We faced other problems too. We were standing on the edge of a darkling plain, blanketed in fog, trying to gather our wits amidst the cacophony of the myriad voices, and contemplating the complex of trails whose opening few steps we would see, and which appeared (this could have been illusion) to group themselves into three parcels which I will call, at considerable risk of over-simplification even to the point of absurdity, the Left, the Right, and the Centre. By looking carefully I could see Olde Stephen’s lips moving, but could not make out what he was saying. I was very confused, because he was pointing with his fingers, but in all three directions at the same time, waving his arms this way and that, pointing with one finger, or two, or several, or all of them. I tried the Right-hand path. He pulled me back and pointed down the other two. I tried the Left. Same result. I tried the Centre. Same result.

At last I could tolerate the uncertainty no longer. I seized the Slug-Horn and blew a mighty blast out across the plain. The fog did not clear, but the voices did fall silent, so that I could hear what Olde Stephen was saying. It was not very consoling. “You have to take all three,” he said.

“At the same time?” I quavered.

“At the same time.”

“How on Earth am I going to do that?”

“That’s the problem, isn’t it,” he replied. “You have to do it on Earth, because that’s where we are. You can’t do it in Heaven, because we aren’t there, and when we try to do things on Earth in Heavenly ways we always seem to end up in Hell. I never did figure that out. Or maybe I did, but no one believed me. The result was the same.”

“Suppose we link them with bridges,” I ventured.

“But the bridges will go cross-ways between the paths,” he said, “and not forward to the Dark Tower which, may I remind you, we don’t know where it is.  The only way we can go forward, under that regime, is to run back and forth across the bridges from one path to the other and moving forward by building more bridges each step of the way. It will take a long time, and by the time we get there the Tower may have moved. Oh, woe is me!” He was the one quavering now, and quivering, ectoplasmicly. I felt sorry for him, and decided to chance my arm more boldly than I might otherwise have done.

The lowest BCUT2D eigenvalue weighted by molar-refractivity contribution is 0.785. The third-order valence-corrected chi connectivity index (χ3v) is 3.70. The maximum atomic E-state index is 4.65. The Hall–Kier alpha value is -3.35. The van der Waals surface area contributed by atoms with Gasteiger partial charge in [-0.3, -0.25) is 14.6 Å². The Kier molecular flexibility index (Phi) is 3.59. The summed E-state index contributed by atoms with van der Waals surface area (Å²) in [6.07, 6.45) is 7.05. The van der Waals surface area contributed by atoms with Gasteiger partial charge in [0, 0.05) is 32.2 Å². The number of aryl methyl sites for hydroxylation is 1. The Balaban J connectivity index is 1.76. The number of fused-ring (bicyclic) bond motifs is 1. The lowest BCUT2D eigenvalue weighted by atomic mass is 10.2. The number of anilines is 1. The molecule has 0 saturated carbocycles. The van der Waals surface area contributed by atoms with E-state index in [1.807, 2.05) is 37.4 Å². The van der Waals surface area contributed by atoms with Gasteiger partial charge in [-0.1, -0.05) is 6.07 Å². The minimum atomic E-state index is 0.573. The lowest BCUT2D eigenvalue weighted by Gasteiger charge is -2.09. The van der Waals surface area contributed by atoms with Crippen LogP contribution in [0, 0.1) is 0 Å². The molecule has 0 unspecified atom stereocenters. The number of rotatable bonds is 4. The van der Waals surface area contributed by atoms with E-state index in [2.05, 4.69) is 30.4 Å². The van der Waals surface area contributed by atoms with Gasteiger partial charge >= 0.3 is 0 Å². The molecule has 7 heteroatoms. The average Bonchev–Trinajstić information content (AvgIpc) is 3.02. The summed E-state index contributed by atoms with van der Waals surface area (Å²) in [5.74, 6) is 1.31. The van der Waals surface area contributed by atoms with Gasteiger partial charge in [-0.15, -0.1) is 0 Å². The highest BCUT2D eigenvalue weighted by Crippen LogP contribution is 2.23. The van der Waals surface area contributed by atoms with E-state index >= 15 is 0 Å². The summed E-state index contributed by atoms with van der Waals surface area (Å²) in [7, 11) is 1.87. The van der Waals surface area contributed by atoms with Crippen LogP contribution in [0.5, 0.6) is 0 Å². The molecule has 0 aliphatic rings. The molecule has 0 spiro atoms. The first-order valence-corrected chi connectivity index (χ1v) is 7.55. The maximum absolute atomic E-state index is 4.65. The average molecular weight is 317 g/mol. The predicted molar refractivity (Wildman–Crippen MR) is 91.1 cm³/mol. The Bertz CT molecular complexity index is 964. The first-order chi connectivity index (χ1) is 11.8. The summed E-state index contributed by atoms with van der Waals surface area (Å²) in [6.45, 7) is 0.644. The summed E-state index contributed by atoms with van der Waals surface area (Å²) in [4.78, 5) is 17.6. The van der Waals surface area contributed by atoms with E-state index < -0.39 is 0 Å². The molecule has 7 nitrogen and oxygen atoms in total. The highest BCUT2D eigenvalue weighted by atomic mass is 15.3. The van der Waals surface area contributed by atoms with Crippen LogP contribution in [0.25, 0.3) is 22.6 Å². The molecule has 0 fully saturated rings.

“Why don’t we change the plain,” I suggested. “Why don’t we make it in three dimensions instead of two. As long as we have only two dimensions, then our paths remain incompatible. If we add a third, then perhaps we can make in that dimension a new path out of the materials of the old.”

“Isn’t that the same thing as flying?” he asked. “Isn’t that just building Dark Towers in the air?”

“Not at all,” said I, “at least perhaps. Air is its own dimension, and would be unaffected. I am talking about a third dimension of ground. I am talking about doing what painters do when they move from flat representation into perspective. That, visually, makes a third dimension. Maybe we can do the same with our darkling plain. When we are in only two dimensions, and visualize our situation as we are wont to do, then we see only on the one hand or on the other hand. In the third dimension, if we learn how, we will see on the one hand and on the other hand, at the same time. We will take from the Right-hand path with one hand, and from the Left-hand path with the other hand, and from the Centre path with both hands, and we will build a new path in the New Dimension.”

“But where is it? We have to put the contents of our hands down somewhere on Earth, in order to make a path that we can walk. I say,—I said,—put them in the Centre path, make the Centre path into a new one out of the materials of the old, in the old dimensions, and walk on it. It will prove a sturdy and useful path.”

“It did prove useful for a little while, but not sturdy. It showed a strong tendency to drift either to the one hand or the other, or to lose sight of Social Justice altogether and walk towards a Dark Tower of its own conception, not in a New Dimension, but in a reconfiguration of the old one.

“To walk on the surface of the plain is unstable, to float above it a separation, not an engagement. I can think of only one other possibility.”

“Under ground, you mean.”

“From here on: burrowing.”

“Unable to see or hear, having to find our way by smell.”

“Like moles, or worms.”